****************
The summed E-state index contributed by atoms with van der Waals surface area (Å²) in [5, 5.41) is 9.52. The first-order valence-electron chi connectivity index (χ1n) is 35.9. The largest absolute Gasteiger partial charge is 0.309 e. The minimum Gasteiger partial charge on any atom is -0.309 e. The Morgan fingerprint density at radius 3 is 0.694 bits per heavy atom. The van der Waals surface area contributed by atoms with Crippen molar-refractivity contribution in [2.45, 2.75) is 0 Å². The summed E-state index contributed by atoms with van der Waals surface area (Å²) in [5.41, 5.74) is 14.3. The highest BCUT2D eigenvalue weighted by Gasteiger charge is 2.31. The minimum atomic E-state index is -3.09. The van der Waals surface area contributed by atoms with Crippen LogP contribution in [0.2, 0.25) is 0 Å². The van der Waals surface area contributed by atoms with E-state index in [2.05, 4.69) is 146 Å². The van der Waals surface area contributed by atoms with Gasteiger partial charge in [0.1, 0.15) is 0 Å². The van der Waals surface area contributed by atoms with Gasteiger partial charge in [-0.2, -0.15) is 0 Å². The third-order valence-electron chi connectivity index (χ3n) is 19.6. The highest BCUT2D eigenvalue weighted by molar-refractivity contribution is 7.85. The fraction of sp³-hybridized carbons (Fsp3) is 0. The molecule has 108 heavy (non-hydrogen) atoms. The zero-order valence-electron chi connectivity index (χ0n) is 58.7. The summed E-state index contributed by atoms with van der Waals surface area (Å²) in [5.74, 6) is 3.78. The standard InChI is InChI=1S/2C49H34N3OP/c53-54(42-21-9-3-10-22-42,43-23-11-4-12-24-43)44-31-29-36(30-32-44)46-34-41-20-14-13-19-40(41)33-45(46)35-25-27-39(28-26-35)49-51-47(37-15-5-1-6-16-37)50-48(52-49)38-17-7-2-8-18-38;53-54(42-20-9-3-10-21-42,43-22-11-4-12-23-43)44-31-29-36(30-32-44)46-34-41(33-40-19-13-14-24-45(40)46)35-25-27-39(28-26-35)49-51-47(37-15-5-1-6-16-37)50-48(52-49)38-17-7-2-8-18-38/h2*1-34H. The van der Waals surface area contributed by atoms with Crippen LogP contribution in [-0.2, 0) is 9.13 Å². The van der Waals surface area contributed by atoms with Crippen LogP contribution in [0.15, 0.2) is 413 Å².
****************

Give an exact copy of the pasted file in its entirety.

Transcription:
The summed E-state index contributed by atoms with van der Waals surface area (Å²) in [5, 5.41) is 9.52. The first-order valence-electron chi connectivity index (χ1n) is 35.9. The largest absolute Gasteiger partial charge is 0.309 e. The minimum Gasteiger partial charge on any atom is -0.309 e. The Morgan fingerprint density at radius 3 is 0.694 bits per heavy atom. The van der Waals surface area contributed by atoms with Crippen molar-refractivity contribution in [2.45, 2.75) is 0 Å². The summed E-state index contributed by atoms with van der Waals surface area (Å²) in [5.41, 5.74) is 14.3. The highest BCUT2D eigenvalue weighted by Gasteiger charge is 2.31. The minimum atomic E-state index is -3.09. The van der Waals surface area contributed by atoms with Crippen LogP contribution in [0.2, 0.25) is 0 Å². The van der Waals surface area contributed by atoms with E-state index in [2.05, 4.69) is 146 Å². The van der Waals surface area contributed by atoms with Gasteiger partial charge in [0.1, 0.15) is 0 Å². The van der Waals surface area contributed by atoms with Gasteiger partial charge in [-0.2, -0.15) is 0 Å². The third-order valence-electron chi connectivity index (χ3n) is 19.6. The highest BCUT2D eigenvalue weighted by molar-refractivity contribution is 7.85. The fraction of sp³-hybridized carbons (Fsp3) is 0. The molecule has 108 heavy (non-hydrogen) atoms. The zero-order valence-electron chi connectivity index (χ0n) is 58.7. The summed E-state index contributed by atoms with van der Waals surface area (Å²) in [5.74, 6) is 3.78. The standard InChI is InChI=1S/2C49H34N3OP/c53-54(42-21-9-3-10-22-42,43-23-11-4-12-24-43)44-31-29-36(30-32-44)46-34-41-20-14-13-19-40(41)33-45(46)35-25-27-39(28-26-35)49-51-47(37-15-5-1-6-16-37)50-48(52-49)38-17-7-2-8-18-38;53-54(42-20-9-3-10-21-42,43-22-11-4-12-23-43)44-31-29-36(30-32-44)46-34-41(33-40-19-13-14-24-45(40)46)35-25-27-39(28-26-35)49-51-47(37-15-5-1-6-16-37)50-48(52-49)38-17-7-2-8-18-38/h2*1-34H. The van der Waals surface area contributed by atoms with Crippen LogP contribution in [-0.2, 0) is 9.13 Å². The van der Waals surface area contributed by atoms with Crippen LogP contribution in [0.15, 0.2) is 413 Å².